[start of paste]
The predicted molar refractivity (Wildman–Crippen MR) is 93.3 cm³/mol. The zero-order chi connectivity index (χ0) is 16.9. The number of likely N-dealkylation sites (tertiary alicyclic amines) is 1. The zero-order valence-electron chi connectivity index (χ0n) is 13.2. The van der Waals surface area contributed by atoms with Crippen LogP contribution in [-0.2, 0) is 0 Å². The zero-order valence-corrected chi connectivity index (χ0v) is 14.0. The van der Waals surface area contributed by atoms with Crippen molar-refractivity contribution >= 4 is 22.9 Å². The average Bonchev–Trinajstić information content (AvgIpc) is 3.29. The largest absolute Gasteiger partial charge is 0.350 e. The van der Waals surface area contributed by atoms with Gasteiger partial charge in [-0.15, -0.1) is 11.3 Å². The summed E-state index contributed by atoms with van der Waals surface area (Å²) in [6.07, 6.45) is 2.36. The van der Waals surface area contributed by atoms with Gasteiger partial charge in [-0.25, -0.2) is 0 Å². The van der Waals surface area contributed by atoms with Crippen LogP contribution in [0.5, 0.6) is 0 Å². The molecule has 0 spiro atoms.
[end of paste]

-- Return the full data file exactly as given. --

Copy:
The predicted molar refractivity (Wildman–Crippen MR) is 93.3 cm³/mol. The zero-order chi connectivity index (χ0) is 16.9. The number of likely N-dealkylation sites (tertiary alicyclic amines) is 1. The zero-order valence-electron chi connectivity index (χ0n) is 13.2. The van der Waals surface area contributed by atoms with Crippen LogP contribution in [-0.2, 0) is 0 Å². The zero-order valence-corrected chi connectivity index (χ0v) is 14.0. The van der Waals surface area contributed by atoms with Crippen molar-refractivity contribution >= 4 is 22.9 Å². The average Bonchev–Trinajstić information content (AvgIpc) is 3.29. The largest absolute Gasteiger partial charge is 0.350 e. The van der Waals surface area contributed by atoms with Gasteiger partial charge in [-0.15, -0.1) is 11.3 Å². The summed E-state index contributed by atoms with van der Waals surface area (Å²) in [6.07, 6.45) is 2.36. The van der Waals surface area contributed by atoms with Gasteiger partial charge in [-0.25, -0.2) is 0 Å². The van der Waals surface area contributed by atoms with Crippen LogP contribution in [0.5, 0.6) is 0 Å². The molecule has 0 spiro atoms.